It was this approach that led to undercover operations like Operation Condor, under which officers shot Patrick Dorismond in the course of approaching him to buy marijuana he didn't possess, and to the formation of the infamous Street Crimes Unit, which shot the unarmed Amadou Diallo. Under Operation Condor, narcotics officers volunteered to work overtime to arrest people for minor crimes, such as smoking marijuana and trespassing. Between 1999 and 2000, narcotics-division arrests for misdemeanors increased by 68 percent. As The New York Times noted last week, Operation Condor has driven drug-trafficking indoors, but it has had little impact on the homicide rate, which actually increased, or on the rate of narcotic-felony arrests, which decreased by nine percent. Instead, according to the Times, 75 percent of Operation Condor's arrests have been for misdemeanors or even more trivial crimes. In other words, the zero-tolerance thesis--that turnstile jumpers would turn out, under investigation, to be carrying illegal guns--proved, after a certain point, to be wrong: many pot smokers were guilty of nothing more than smoking pot. In an effort to keep its statistics up, the narcotics unit found itself arresting and prosecuting scores of low-level offenders. These were precisely the people who, under the broken-windows approach, might have been given a warning rather a handcuff. Likewise, the Street Crimes Unit, applying zero-tolerance policies, conducted 45,000 street searches between 1997 and 1998, leading to 10,000 arrests. Once the police began thinking of low-level public disorder not as a problem to be addressed but as an opportunity to investigate more serious crimes, the incentive to arrest citizens for relatively minor offenses dramatically increased.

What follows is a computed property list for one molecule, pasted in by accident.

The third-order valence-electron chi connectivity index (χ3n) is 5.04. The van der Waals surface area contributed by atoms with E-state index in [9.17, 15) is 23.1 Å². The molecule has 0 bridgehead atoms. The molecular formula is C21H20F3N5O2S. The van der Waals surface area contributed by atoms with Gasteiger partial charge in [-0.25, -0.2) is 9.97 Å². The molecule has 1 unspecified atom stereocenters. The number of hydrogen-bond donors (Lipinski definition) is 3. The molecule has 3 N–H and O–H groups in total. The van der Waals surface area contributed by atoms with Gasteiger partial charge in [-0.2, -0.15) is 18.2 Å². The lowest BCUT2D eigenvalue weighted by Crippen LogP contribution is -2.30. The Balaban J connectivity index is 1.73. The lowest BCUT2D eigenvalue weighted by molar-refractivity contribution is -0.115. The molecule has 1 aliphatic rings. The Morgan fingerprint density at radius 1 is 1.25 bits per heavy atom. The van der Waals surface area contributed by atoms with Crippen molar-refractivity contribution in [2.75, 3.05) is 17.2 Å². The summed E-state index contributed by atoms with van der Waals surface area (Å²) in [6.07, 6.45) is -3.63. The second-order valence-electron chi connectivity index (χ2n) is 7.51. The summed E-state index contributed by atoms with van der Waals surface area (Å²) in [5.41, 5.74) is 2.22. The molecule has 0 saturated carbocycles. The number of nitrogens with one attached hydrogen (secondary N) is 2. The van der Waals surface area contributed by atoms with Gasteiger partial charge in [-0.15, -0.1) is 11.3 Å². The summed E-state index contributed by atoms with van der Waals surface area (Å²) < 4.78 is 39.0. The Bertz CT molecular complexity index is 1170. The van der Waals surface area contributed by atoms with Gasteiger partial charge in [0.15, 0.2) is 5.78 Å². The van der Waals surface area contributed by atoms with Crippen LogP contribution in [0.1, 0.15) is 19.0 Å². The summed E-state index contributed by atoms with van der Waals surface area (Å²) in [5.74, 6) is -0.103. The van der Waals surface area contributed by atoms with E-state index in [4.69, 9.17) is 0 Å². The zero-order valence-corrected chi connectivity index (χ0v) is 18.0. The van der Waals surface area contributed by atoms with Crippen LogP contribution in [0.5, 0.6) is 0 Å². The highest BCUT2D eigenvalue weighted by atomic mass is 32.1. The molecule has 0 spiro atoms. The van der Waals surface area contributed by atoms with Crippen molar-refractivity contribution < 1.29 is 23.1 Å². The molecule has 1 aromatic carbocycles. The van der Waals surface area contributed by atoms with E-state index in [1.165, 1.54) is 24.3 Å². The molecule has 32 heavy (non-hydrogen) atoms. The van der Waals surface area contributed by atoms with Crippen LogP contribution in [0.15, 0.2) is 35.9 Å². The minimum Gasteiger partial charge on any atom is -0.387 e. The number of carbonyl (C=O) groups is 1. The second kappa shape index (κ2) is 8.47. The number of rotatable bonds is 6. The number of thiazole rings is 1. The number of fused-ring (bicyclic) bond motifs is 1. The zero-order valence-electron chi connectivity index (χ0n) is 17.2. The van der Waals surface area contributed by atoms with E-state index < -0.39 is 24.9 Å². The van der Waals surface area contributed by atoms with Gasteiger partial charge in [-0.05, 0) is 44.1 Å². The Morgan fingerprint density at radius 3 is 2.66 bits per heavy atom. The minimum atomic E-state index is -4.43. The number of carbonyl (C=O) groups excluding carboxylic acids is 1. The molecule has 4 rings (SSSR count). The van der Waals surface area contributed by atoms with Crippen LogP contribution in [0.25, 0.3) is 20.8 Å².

Zero tolerance was made possible by, and took advantage of, changes in Fourth Amendment jurisprudence, which regulates searches and seizures. In the eighteenth and nineteenth centuries, the police could arrest citizens without a warrant only for serious crimes, such as felonies, or for misdemeanors committed in an officer's presence that threatened a "breach of the peace." But, in the '80s and '90s, the Supreme Court concluded that even harmless and nonviolent traffic offenses could justify a warrantless arrest. (The Court has never explicitly resolved whether the Constitution allows arrest for infractions so trivial that they are ordinarily punished by fine rather than imprisonment.) And, once a citizen is arrested, the police may conduct a full- blown search of his person and property. Moreover, the Court held in 1996 that the police may stop citizens on a pretext--using an arrest for a minor offense as an excuse for investigating a more serious one. Instead of counseling discretion in the face of this vast expansion of police license, zero tolerance recklessly encouraged the police to test its outer limits, greatly increasing the possibility of hostile confrontations and misunderstandings that, in the Diallo and Dorismond cases, proved fatal.